TORONTO (AP) — A wildcat strike by Air Canada ground workers that started in Toronto and spread to other airports ended Friday, several hours after Canada's largest airline was forced to cancel more than two dozen flights.
At least 50 Air Canada flights and some from other airlines to Canadian and U.S. destinations were delayed or canceled after the ground workers walked off the job Thursday evening, leaving hundreds of passengers in limbo.
Union spokesman Bill Trbovich said Friday that three workers were suspended at Toronto's Pearson International Airport after Canadian Labor Minister Lisa Raitt was heckled while walking through the airport late Thursday.
When word of the suspensions spread, Trbovich said, colleagues staged an illegal walkout, prompting the firing of 37 workers.
Trbovich said ground workers returned to their posts Friday morning after an arbitrator told them that everyone would be reinstated and there would be no punishment.
Trbovich said the union didn't sanction or condone the strike, which spread from Toronto to airports in Quebec City, Montreal and Vancouver.
Late Friday morning, a group of workers was still outside Pearson airport chanting "Shame on Lisa Raitt."
Trbovich said feelings have been running high after the government took away their right to strike and sent their contract dispute with the airline to arbitration.
"We regret that it happened," he said of the strike.
Raitt reacted to the walkout by warning that law enforcement had been notified and that stiff fines could be levied if the strike was ruled illegal.
Her statement said if the job action is ruled an illegal strike by the Canadian Industrial Resolution Board, "employees could face fines of up to $1,000 a day and the union could face fines of up to $100,000 a day."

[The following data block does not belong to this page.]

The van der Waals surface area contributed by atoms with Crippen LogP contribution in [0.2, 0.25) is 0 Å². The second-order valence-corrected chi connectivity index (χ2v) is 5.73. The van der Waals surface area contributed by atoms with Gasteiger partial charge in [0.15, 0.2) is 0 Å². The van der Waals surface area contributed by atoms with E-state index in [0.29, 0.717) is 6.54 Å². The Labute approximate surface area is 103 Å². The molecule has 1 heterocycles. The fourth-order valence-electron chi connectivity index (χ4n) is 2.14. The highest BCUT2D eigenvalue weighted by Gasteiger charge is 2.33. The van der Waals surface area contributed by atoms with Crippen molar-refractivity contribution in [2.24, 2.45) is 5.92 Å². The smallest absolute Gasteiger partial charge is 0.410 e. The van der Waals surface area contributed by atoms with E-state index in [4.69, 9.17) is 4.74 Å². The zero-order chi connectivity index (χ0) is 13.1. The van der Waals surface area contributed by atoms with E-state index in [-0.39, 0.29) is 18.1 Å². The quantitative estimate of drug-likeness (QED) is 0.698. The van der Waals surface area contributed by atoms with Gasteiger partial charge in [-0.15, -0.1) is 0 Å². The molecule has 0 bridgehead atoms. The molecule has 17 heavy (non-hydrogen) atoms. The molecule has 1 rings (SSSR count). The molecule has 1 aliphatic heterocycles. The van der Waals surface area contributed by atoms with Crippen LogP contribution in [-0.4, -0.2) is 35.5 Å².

Air Canada got an injunction against the striking workers and expects the "unions will obey the law," said spokesman Peter Fitzpatrick, who declined to comment on the union's explanation of what caused the strike.
Some customers would be unable to fly Friday because of the strike's lasting effects, Fitzpatrick said.
"It's clear there's been an impact, but how big we don't know, because we're still recovering," he said.
Air Canada has been plagued with labor troubles over the last year.
The airline and its pilots and mechanics have been in a bitter contract feud that prompted the federal government to recently step in with legislation banning strikes or lockouts at the airline, saying it had to act to protect the national economy.
Ottawa also had to intervene in contract disputes involving the airline's flight attendants and its customer service agents.
The wildcat strike comes a few days after more than 20 flights were canceled or delayed between Montreal and some other Canadian and U.S. cities when a number of pilots reportedly called in sick last weekend.
The walkout left hundreds of passengers in limbo. Many said they had no idea where their luggage was, or how they were going to get to their destinations.
Aaron Huizing was heading home from the Dominican Republic when the walkout began.
"I say the same thing every time: 'I'm never going to deal with Air Canada again.' Maybe next time I'll listen to myself," he said.
Air Canada issued a statement apologizing to its affected passengers and urging those with travel plans to check the status of their flights online. Passengers whose flights have been canceled will be permitted to rebook without penalty.